At a time of application, you know, we're also looking for future alumni. So the admissions team is out recruiting students and reviewing applications. They're asking how students will be successful in our classrooms. And are asking, ask and, they're asking while they're reviewing those applications, how students will blossom into one of our vibrant alumni that are doing really interesting things in healthcare and the arts and policy all over the map.
Venkat Raman 14:57
Given all your experience with different students on different campuses, how how do you think students have evolved, if you will, if that's the right word over the last decade, and then we can talk about international students? What kind of things are you seeing?
Yeah, I think students have evolved over the last decade in a number of different ways. I think that students are becoming more and more of a global citizen and care more about things that will impact grand, greater society rather than, you know, how much money am I going to make when I graduate, Personally?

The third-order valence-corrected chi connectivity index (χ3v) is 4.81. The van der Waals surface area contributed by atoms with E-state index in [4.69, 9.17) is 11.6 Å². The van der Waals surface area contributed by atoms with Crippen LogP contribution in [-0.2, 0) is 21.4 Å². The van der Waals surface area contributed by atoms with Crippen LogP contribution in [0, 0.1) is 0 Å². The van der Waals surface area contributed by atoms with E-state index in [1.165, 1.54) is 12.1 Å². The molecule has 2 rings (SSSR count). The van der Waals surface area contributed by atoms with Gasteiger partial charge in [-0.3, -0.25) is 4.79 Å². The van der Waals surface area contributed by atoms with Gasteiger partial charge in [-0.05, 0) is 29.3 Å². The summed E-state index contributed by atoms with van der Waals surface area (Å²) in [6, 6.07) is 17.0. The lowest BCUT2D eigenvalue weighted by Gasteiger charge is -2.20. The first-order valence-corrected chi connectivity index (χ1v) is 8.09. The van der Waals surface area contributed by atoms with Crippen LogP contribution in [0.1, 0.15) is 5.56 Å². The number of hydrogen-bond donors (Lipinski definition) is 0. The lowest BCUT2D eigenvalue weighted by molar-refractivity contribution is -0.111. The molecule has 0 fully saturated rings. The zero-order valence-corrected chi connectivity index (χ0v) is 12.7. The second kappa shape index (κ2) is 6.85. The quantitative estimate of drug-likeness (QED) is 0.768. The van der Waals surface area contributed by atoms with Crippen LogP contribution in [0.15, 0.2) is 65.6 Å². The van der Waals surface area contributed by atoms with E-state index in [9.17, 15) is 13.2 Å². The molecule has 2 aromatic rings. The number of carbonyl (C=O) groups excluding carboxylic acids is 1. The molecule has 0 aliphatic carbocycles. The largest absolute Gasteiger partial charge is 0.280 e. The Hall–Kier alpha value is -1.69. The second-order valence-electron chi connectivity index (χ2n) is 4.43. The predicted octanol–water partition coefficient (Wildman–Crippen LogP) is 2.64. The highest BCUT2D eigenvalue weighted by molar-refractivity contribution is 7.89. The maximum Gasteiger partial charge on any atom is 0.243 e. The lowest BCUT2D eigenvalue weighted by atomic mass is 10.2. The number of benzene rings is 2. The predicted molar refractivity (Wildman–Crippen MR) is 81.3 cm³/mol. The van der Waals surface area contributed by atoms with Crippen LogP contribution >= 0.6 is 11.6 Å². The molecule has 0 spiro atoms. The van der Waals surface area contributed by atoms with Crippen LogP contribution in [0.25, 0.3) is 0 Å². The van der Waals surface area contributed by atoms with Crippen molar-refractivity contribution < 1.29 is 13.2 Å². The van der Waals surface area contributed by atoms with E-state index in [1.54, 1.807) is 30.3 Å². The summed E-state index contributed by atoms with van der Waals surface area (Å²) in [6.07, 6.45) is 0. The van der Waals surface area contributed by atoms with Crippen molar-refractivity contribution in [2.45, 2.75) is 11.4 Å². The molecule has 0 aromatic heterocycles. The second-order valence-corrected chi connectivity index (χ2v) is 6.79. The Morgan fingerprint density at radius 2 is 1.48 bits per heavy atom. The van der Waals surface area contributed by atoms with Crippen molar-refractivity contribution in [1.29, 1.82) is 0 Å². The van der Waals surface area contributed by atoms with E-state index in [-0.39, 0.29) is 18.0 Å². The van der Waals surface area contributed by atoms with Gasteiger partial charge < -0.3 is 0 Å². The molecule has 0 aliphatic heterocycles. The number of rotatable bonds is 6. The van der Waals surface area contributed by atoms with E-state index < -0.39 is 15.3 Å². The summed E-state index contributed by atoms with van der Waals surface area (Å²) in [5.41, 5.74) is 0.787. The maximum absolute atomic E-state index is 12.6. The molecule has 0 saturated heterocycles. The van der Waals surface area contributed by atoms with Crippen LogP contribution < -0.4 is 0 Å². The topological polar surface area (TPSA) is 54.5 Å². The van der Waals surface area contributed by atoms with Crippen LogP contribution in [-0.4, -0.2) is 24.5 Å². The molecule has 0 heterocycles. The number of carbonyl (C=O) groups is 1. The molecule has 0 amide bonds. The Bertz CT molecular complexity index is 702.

You know, so whether it is, you know, causes that are very important to us here at UVM. in Burlington, social justice causes environmentalism and sustainability causes. How can we provide the best health care to protect ourselves but also the people around us?
I think that these kinds of group thinking mentalities is certainly new to students in the past decade, coupled with the types of schools that they're looking for, right, you know, over, you know, early, probably a decade ago was waiting, you know, small, private, rural liberal arts colleges were kind of the heat of the moment, then we saw students looking for schools and in major metropolitan areas.
So look at the rises of Northeastern, or Tulane or the University of Miami, these types of schools in major metropolitan cities, you know.
I think we're kind of at an inflection point now, where, you know, UVM is, is poised to be really successful, where we are in a great small city with a lot of great amenities, but not the huge densification, like we've like, like you might experience in New York, Chicago, or Los Angeles.
So I think, I think students will start to look for for schools, like the University of Vermont, in cities like Burlington.
Venkat Raman 17:10
You mentioned University of Miami, where we spend some time how, how do you feel students are different? I mean, do, do they have a different character and different on different campuses? Or would you with a broad brush say that, that, you know, that is a direction or a trend there?
Um, no, I don't think you know, I don't think students are, are wildly different from campus to, in general, I don't think students are extremely different from one another.